We all know the importance of first impressions in Church shopping. It’s no secret that the first thing you notice about a given situation, person, or place, will have a lasting impact on your opinion. But, relying solely on your first impression in the process of investigating a church can have some negative effects. Evaluating a church based on what you see first, or based on your subjective preferences, may cause you to pass over a quality church, or settle into a church that looks good on the surface but may only be that: good on the surface and nothing more. Here are a few things to keep in mind as you visit your potential new church home:
1) Don’t judge a book by its cover % beauty is only skin-deep (let’s face it, clichés exist for a reason: they contain some truth). I’m convinced I would not be married to my amazing wife had she evaluated me on my looks alone. In the same way, I’m convinced I would not be a member of my current church had I done likewise. Either push past the flash in order to get to the substance or, on the other hand, look past the cracks in order to find the beauty that might be underneath.
2) Put first things first. The Church exists to glorify God through His Son Jesus by the power and presence of the Holy Spirit. Whatever else is present in worship is secondary to that main principle. The Church is about God. Is this principle obvious to you as a visitor during praise, during the sermon, and even during announcements or times of fellowship? You may consider keeping a tally during your visits to gauge how much Jesus is talked about compared to other things. Even if you aren’t church shopping at the moment, try this in your own church – you may be surprised.
3) Talk to people. I know this isn’t the most comfortable thing to do, but these are your brothers and sister in Christ, and, if you choose to become a member of this church, they will be your immediate church family. Ask questions about the church; get to know people (even just a little bit). You’ll find out quite a lot about what the church values based on the conversations you have with its members.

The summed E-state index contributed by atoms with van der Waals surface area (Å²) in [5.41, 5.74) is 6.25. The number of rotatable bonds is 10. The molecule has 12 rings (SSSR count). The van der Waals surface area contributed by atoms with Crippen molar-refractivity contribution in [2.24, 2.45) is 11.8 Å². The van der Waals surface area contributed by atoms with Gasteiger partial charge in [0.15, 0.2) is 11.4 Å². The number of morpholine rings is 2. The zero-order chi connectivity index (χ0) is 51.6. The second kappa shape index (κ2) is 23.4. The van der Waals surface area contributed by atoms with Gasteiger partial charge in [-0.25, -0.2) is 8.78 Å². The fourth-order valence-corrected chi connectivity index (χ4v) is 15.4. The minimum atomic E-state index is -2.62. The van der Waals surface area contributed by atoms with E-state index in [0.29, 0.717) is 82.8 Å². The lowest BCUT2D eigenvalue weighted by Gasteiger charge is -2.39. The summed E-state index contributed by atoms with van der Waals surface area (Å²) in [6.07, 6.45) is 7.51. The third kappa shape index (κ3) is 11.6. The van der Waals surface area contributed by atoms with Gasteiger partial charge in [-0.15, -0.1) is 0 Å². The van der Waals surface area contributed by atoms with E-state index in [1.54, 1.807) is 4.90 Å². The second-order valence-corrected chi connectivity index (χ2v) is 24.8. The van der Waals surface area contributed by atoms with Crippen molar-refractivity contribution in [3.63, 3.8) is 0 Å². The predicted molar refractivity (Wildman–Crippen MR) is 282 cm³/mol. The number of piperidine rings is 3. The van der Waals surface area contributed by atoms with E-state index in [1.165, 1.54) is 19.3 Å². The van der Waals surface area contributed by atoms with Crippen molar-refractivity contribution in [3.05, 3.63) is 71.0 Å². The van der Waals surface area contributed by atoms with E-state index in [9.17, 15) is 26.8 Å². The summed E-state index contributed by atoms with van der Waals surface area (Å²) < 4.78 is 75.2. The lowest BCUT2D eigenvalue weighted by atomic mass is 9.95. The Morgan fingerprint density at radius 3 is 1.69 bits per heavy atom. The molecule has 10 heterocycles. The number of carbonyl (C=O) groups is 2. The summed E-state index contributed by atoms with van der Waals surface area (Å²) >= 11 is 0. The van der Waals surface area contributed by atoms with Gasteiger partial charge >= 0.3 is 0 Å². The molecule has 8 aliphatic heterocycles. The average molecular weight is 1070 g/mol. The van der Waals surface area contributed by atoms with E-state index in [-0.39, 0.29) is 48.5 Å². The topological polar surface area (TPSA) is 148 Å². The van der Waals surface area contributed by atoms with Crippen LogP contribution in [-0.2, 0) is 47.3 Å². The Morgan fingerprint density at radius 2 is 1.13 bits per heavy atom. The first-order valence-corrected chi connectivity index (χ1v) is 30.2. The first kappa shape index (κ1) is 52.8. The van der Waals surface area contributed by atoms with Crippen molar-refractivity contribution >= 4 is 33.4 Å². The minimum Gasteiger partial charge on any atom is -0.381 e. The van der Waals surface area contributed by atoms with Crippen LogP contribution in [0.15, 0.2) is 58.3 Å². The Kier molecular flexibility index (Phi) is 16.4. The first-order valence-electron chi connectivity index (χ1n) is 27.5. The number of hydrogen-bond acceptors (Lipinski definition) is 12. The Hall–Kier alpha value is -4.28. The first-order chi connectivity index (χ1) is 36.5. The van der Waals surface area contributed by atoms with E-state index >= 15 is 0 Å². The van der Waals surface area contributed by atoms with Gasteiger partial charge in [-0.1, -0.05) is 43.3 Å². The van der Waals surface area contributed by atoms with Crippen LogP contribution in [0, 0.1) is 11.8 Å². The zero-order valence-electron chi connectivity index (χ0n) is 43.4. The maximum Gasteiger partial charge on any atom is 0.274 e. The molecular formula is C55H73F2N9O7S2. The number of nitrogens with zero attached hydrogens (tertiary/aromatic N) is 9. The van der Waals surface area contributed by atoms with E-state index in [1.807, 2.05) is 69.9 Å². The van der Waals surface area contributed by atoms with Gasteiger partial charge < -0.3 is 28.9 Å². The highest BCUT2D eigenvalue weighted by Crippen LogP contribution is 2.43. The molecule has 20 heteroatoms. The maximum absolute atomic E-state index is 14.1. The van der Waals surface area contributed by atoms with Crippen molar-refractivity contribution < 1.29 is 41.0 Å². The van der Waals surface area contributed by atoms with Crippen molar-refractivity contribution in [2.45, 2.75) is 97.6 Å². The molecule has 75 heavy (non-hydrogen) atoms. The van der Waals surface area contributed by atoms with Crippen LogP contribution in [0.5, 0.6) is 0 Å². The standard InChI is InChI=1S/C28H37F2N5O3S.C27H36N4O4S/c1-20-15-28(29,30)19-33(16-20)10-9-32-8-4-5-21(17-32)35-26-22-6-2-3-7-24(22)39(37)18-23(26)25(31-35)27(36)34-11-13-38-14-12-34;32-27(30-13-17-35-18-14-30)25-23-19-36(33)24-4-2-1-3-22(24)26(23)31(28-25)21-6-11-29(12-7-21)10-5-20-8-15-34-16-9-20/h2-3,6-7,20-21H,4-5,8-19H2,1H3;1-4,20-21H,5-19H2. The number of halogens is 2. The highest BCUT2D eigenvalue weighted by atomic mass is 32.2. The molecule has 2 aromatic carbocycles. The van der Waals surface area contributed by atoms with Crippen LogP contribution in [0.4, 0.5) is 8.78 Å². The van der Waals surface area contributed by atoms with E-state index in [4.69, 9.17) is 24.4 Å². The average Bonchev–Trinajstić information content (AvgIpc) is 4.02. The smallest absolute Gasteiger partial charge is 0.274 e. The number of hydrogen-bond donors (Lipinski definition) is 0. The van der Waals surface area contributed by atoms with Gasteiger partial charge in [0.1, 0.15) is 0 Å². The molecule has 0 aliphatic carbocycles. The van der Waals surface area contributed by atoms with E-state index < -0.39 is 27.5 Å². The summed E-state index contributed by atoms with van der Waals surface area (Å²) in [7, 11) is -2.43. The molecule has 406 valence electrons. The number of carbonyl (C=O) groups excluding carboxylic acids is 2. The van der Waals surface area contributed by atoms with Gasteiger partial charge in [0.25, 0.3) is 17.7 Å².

4) What you’re won with, you’re won to. Because the Church is about God, if He is the reason you decide to become a member of a church (because He is the key focus of that church’s efforts) then you will seldom be disappointed. If, however, you’re won by the great music, there will come a day when that music will change, or fail to live up to your expectations, and you will be tempted to leave. If you’re won by an amazing children’s program, there will come a day when that program will let you down or your children will grow up and you will again be tempted to leave. The church is not a concert venue, nor is it a daycare, nor is it a coffee shop, nor anything but a community dedicated to worshiping the God of the universe by its internal acts of praise and external efforts of outreach. This does not mean that good music, good child care, and good coffee are bad things… Let me say that again so I don’t infuriate tons of people – It’s okay for a church to have great music, great programs, great everything! But put principle 2 to practice here: does that good music talk more of God than other things? Does the children’s program teach children about God? Even the refreshments at a church provide an opportunity to talk about Jesus. This may require you to sacrifice some of your stylistic preferences, but is that really such a sacrifice considering Jesus’s command to His followers in Matthew 16:24 – “Whoever wants to be my disciple must deny themselves and take up their cross and follow me.”?
5) Give it a second, third, fourth chance. Everyone has a bad day once-in-a-while, and even the most put-together churches can be off every now and then, so in order to evaluate whether or not this really is the right fit for you, go back a few more times. Because you didn’t judge the book by its cover, it would be irrational not to finish reading it to the end.
I hope some of these tools help you to evaluate the Church you are looking at attending. Put them into practice and let us know how it goes by commenting below.